Fifty-Four: The Sonnet


Last time in An Unlikely Courtship: Isabel comes upon Lord Anthony, who has a bruise after engaging Mr. Tierney in a fist fight. When Lord Anthony warns her of Anne’s interest in Tierney, Isabel at first takes offense. Yet when she discovers   Lord Anthony was defending her sister, she sees things in a different light. For the first time, she begins to see him as a true suitor.

Isabel knocked on Anne’s door, unease creeping into her stomach. She waited for a murmur of assent before entering.

Anne sat at her vanity, struggling with the clasp on a string of pale pink pearls. She turned as she caught sight of Isabel in the mirror. “Am I late for breakfast?”

“No, I hoped to speak to you for a moment. Here, let me.” Isabel took the necklace and fastened the clasp around her sister’s neck. “Lovely, as always.”

Anne smiled, her doe-like eyes meeting Isabel’s in the mirror. “What was it you wished to speak with me about?”

“Mr. Tauney Easton,” said Isabel quietly.

“Mr. Easton?” Anne stood quickly. “Why whatever for?” Her tone conveyed disinterest, but she began to pace the room, smoothing out nonexistent wrinkles in her dress.

Isabel knew her sister too well to believe Anne unaffected. “Because I thought I saw something between the two of you, something different. But now you won’t even spare him a glance. At least not when you think anyone is looking.”

“Someone new has caught my eye.” Anne clasped her hands together.

“Mr. Tierney?” Isabel raised a brow.

“Yes, as a matter of fact.”

“Anne, you’ve never been interested in men like Mr. Tierney.” Isabel shook her head, trying to be forthright but not wanting to raise her sister’s defenses. “Why the man is quite rude, always making jokes at the expense of others. And I heard he was a good deal less than gentlemanly during that game of charades the other night.”

Anne wouldn’t meet her eyes. “It was merely a joke. A jest.”

“But you’ve been out of sorts ever since.” Isabel walked over to her sister, taking her hand. “And I’ve seen him flirting with several other young ladies, as well. Mr. Tierney is not the kind of man who will make you happy. Yet you seem determined to pursue him. Why?”

Anne remained silent a moment before letting out a sigh. “You aren’t the only one in this family who can make sacrifices, you know. How can I allow you to give up your dowry—for me, for our family—and then not give a thought to what kind of position you might find yourself in?”

Isabel blew out a breath, wishing Anne would not concern herself with such matters. “How did you find out?”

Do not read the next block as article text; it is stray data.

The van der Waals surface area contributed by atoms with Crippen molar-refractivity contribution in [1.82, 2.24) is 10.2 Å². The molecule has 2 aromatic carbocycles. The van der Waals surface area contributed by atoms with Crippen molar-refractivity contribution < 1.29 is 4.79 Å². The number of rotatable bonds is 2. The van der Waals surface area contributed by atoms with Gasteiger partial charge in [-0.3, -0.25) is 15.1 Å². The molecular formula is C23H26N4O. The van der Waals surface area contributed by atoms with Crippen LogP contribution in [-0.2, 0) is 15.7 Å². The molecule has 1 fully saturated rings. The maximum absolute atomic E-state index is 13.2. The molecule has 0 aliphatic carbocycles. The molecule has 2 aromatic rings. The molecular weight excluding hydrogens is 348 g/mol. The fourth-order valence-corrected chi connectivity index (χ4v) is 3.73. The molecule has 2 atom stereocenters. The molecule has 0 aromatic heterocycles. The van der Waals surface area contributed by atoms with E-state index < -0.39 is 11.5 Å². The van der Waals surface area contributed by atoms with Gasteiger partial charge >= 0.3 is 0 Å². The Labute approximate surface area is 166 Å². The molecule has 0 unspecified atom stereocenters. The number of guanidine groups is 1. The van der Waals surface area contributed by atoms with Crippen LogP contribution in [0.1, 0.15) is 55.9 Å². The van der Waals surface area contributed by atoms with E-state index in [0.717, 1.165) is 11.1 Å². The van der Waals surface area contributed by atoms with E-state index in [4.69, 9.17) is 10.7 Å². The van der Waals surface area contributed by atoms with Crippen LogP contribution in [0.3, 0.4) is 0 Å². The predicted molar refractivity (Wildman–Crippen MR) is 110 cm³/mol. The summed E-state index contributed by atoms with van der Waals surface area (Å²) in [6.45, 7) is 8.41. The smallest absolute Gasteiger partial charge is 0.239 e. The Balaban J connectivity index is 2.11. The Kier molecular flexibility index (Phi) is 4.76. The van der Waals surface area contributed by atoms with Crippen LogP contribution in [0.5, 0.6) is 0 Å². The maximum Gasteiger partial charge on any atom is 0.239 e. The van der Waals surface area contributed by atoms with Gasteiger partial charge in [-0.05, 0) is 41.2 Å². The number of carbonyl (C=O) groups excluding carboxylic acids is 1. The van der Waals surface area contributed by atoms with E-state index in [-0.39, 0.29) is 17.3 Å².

“I overheard you speaking with the Countess.”

Her stomach dropped. “And here I thought I’d done a fine job of sheltering you from the truth.”

“But that’s what I don’t understand, Isabel. Why is it that you think you should have to? Are we not sisters? Allies?”

Isabel studied Anne, remembering her as a girl of five or six. “I’ve always thought of myself as more than a sister to you. More like a . . .”

“A mother?” Anne supplied.

“I suppose so.”

“You’re only five years my senior. That hardly makes you a matron.” Her tone grew clipped. “And you certainly won’t be allowed to dictate my interest where men are concerned.”

“I know I’m often heavy handed where you are concerned, Anne, but please, put aside this pursuit of Mr. Tierney.”

Anne pulled away, frowning. “Isabel, I’m grateful for all you’ve done for me, but you aren’t my mother. I shall pursue whomever I think best. And as I see it, it now lies on me to marry well and secure all our futures.”

Isabel’s control of the situation seemed to be slipping away. She had never seen her sister so determined, so strong-willed in any matter. “Anne, I don’t understand. At least consult with me. Can we not discuss the matter further?”

Anne whirled, her mouth set in a resolute line. “As you discussed the matter of your dowry with me?” She shook her head. “You’ve made all sorts of decisions without consulting me, and now I shall do the same. You’ll have to excuse me, for I don’t wish to miss breakfast.”

Isabel’s stomach churned, her mind racing. Never had she felt such a chasm between the two of them. She missed her father fiercely, for she wanted someone to confide in, someone who could help her fix this disaster she had unwittingly created. Just as she opened her mouth to speak, Anne turned on her heel and walked to the door, not even turning back to see if Isabel would follow.


Anthony caught sight of Miss Townshend outside of one of the smaller music rooms. She leaned against the wall, rubbing at spot between her eyebrows, her mouth pulled down in a frown.

“Miss Townshend?”

“Oh, Lord Anthony.” She quickly smoothed her face into a smile.

“Is there something amiss?” He came to stand beside her.

She bit her lip, hesitating. “I tried to speak with Anne this morning. About Mr. Tierney.” The spot between her brows creased once more and she began to rub it, her gaze growing distant.

“Here, let’s take a seat in here.” Anthony motioned to the open door of the music room and Miss Townshend nodded, following him in. He left the door only slightly ajar that they might speak in privacy.

After they had been seated, he turned toward her. “Isabel?”

Her dark brown eyes grew wide, unblinking.

Anthony cleared his throat. “I’m sorry, Miss Townshend. It slipped out.”

“No . . . I like it.” She ducked her head. “It’s friendlier.”

The way she said friendlier awakened a host of feelings in Anthony, which he did his best to put aside. “You tried to warn your sister against Mr. Tierney, I take it?”

She nodded, her mouth pulling down at the corners. “It was rather a disaster. I’ve never seen her so determined, so intractable. Perhaps I was wrong to do what I did without consulting her.”

“You mean the matter of changing your dowry?” he prodded.

“Yes.” The way her shoulders slumped, as if defeated, tore at him.

Anthony inclined his head. “Isabel, you were only doing what you thought best—for her and your father. No one can fault you for that.” Her selflessness still astounded him, made him wish to be half the person she was.

She turned to him, an acute look of misery in her eyes. “Yes, but at what cost? I can’t bear the thought of this coming between us. And of her with Mr. Tierney. Or anyone like him.”

“Would it help if I talked to her, do you think?” He knew he was taking a risk, for the last time they’d discussed the matter Isabel had taken offense at his interference.